diabetes diet


What is Diabetes?

  • Diabetes is a disorder where the body does not produce enough insulin or the type of insulin is not effective to transport sugar in blood into our muscles
  • Each day in Australia, approximately 280 people are diagnosed with diabetes (that is one person every 5 minutes)
  • People with diabetes are almost three times more likely to have high blood pressure, obesity and two times more likely to have cardiovascular disease (e.g. heart disease and stroke).
  • High blood glucose levels cause damage to the kidneys, nerves and eyes
  • Australian one of the highest incidence in world

Why is it becoming more prevalent?

  • carrying too much weight: Waist circumference – men 94 and 102; women 80 and 88
  • High blood pressure
  • High cholesterol
  • Increasing use of refined sugars
  • Not as active
  • Smoking
  • Genetics – island/aboriginal

Five diet changes to be aware of – 4 T’s and a coffee

  1. Limit the amount of total carbohydrates in diet
    • Bread, rice, pasta, cereals
    • Limit fruit to 2/day
    • Aim for 50% of energy each days as carbs
  2. Limit the types of carbohydrates
    1. Low Glycaemic foods
    2. Some examples of low GI foods
      1. Sweet potato instead of potato
      2. Whole grain breads instead of white bread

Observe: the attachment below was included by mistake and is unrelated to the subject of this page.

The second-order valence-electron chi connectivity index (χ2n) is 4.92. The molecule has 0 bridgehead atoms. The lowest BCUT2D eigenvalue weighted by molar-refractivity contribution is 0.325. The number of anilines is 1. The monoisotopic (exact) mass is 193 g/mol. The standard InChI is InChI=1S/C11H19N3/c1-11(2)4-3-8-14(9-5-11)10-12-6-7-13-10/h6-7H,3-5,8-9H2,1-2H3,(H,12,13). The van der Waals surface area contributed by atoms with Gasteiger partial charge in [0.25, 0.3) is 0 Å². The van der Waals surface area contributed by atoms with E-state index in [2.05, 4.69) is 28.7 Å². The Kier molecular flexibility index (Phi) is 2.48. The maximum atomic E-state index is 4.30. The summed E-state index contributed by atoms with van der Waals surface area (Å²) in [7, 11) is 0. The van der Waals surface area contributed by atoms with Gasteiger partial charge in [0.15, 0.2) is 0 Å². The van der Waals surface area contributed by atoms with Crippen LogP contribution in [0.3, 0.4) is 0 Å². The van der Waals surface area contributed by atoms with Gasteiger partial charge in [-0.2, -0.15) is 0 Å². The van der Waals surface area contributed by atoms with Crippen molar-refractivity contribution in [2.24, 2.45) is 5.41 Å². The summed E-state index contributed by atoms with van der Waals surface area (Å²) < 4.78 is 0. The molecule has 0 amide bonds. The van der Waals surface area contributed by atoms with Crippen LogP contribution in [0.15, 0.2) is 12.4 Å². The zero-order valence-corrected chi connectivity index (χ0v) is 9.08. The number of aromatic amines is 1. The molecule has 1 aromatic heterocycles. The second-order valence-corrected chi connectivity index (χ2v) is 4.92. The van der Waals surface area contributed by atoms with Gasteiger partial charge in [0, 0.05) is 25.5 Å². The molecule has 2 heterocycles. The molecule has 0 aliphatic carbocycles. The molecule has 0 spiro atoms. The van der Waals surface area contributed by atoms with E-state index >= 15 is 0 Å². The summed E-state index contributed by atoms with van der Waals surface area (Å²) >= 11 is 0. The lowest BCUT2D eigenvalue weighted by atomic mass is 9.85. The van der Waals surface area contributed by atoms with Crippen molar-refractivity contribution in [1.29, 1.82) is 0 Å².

3. Apples instead of watermelon
      4. High fibre cereals
      5. Yoghurt as a snack
  3. Be aware of the timing of the carbohydrates
    1. Smaller regular meals and snacks
    2. Eat within 2hr of wake and avoid for 2 hrs before bed
  4. Do some training – exercise
    1. Increase muscle need for carbohydrates
    2. Increases muscle receptiveness to insulin
  5. Increase your coffee intake. Aim for 3 cups/day
    1. 122,000 from Nurses’ Health Study, NHS II (1991–2007) -documented 7,269 cases type 2 diabetes
    2. Diet was assessed every 4 years using a validated food-frequency questionnaire. Self-reported cases of incident type 2 diabetes were validated by supplementary questionnaires.
    3. RESULTS:
      1. 1 extra cup/day (average: 1.69) – 11% reduced risk 4 years later compared to those who did not change
      2. 1 less cup/day (average: 2) – 17% increased risk 4 years later compared to those who did not change
      3. Not seen in decaffeinated coffee or in tea consumption had no impact
    4. Best result in those who consumed 3 cups/day – 37% lower than those who consumed 1/day